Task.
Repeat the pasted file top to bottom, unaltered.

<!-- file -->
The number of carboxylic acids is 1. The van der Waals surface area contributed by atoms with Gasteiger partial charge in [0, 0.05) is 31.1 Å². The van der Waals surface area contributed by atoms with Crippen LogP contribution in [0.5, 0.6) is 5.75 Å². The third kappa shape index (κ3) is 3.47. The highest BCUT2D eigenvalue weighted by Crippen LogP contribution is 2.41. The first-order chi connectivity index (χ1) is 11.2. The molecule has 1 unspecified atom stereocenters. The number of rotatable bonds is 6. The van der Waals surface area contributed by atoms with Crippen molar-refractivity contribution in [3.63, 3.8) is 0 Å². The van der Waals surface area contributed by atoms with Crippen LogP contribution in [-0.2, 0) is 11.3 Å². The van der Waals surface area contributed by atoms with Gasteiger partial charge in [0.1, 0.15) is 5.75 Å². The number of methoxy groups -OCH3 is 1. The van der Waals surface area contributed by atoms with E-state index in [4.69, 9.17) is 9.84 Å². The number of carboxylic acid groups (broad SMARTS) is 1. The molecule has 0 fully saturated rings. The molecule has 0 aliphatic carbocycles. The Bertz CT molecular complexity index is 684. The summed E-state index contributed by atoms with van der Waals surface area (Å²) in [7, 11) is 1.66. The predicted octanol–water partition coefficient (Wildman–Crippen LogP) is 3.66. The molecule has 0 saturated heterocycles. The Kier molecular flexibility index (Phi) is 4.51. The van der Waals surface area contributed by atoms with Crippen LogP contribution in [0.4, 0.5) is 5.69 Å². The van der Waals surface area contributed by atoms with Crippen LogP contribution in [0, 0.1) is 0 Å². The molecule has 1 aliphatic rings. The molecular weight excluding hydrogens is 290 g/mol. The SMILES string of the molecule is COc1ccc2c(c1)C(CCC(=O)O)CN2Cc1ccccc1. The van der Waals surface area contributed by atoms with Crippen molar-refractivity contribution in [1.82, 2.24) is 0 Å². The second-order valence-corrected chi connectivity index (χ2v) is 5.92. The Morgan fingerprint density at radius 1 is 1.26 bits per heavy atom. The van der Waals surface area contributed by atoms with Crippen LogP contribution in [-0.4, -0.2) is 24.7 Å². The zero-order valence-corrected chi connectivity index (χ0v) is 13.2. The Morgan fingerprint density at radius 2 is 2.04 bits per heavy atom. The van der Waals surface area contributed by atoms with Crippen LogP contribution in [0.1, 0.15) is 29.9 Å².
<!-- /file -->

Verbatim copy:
The number of carboxylic acids is 1. The van der Waals surface area contributed by atoms with Gasteiger partial charge in [0, 0.05) is 31.1 Å². The van der Waals surface area contributed by atoms with Crippen LogP contribution in [0.5, 0.6) is 5.75 Å². The third kappa shape index (κ3) is 3.47. The highest BCUT2D eigenvalue weighted by Crippen LogP contribution is 2.41. The first-order chi connectivity index (χ1) is 11.2. The molecule has 1 unspecified atom stereocenters. The number of rotatable bonds is 6. The van der Waals surface area contributed by atoms with Crippen molar-refractivity contribution in [3.63, 3.8) is 0 Å². The van der Waals surface area contributed by atoms with Crippen LogP contribution in [-0.2, 0) is 11.3 Å². The van der Waals surface area contributed by atoms with Gasteiger partial charge in [0.1, 0.15) is 5.75 Å². The number of methoxy groups -OCH3 is 1. The van der Waals surface area contributed by atoms with E-state index in [4.69, 9.17) is 9.84 Å². The number of carboxylic acid groups (broad SMARTS) is 1. The molecule has 0 fully saturated rings. The molecule has 0 aliphatic carbocycles. The Bertz CT molecular complexity index is 684. The summed E-state index contributed by atoms with van der Waals surface area (Å²) in [7, 11) is 1.66. The predicted octanol–water partition coefficient (Wildman–Crippen LogP) is 3.66. The molecule has 0 saturated heterocycles. The Kier molecular flexibility index (Phi) is 4.51. The van der Waals surface area contributed by atoms with Crippen LogP contribution in [0.4, 0.5) is 5.69 Å². The van der Waals surface area contributed by atoms with Crippen LogP contribution in [0, 0.1) is 0 Å². The molecule has 1 aliphatic rings. The molecular weight excluding hydrogens is 290 g/mol. The SMILES string of the molecule is COc1ccc2c(c1)C(CCC(=O)O)CN2Cc1ccccc1. The van der Waals surface area contributed by atoms with Crippen molar-refractivity contribution in [1.82, 2.24) is 0 Å². The second-order valence-corrected chi connectivity index (χ2v) is 5.92. The Morgan fingerprint density at radius 1 is 1.26 bits per heavy atom. The van der Waals surface area contributed by atoms with Crippen LogP contribution in [-0.4, -0.2) is 24.7 Å². The zero-order valence-corrected chi connectivity index (χ0v) is 13.2. The Morgan fingerprint density at radius 2 is 2.04 bits per heavy atom. The van der Waals surface area contributed by atoms with Crippen LogP contribution in [0.1, 0.15) is 29.9 Å².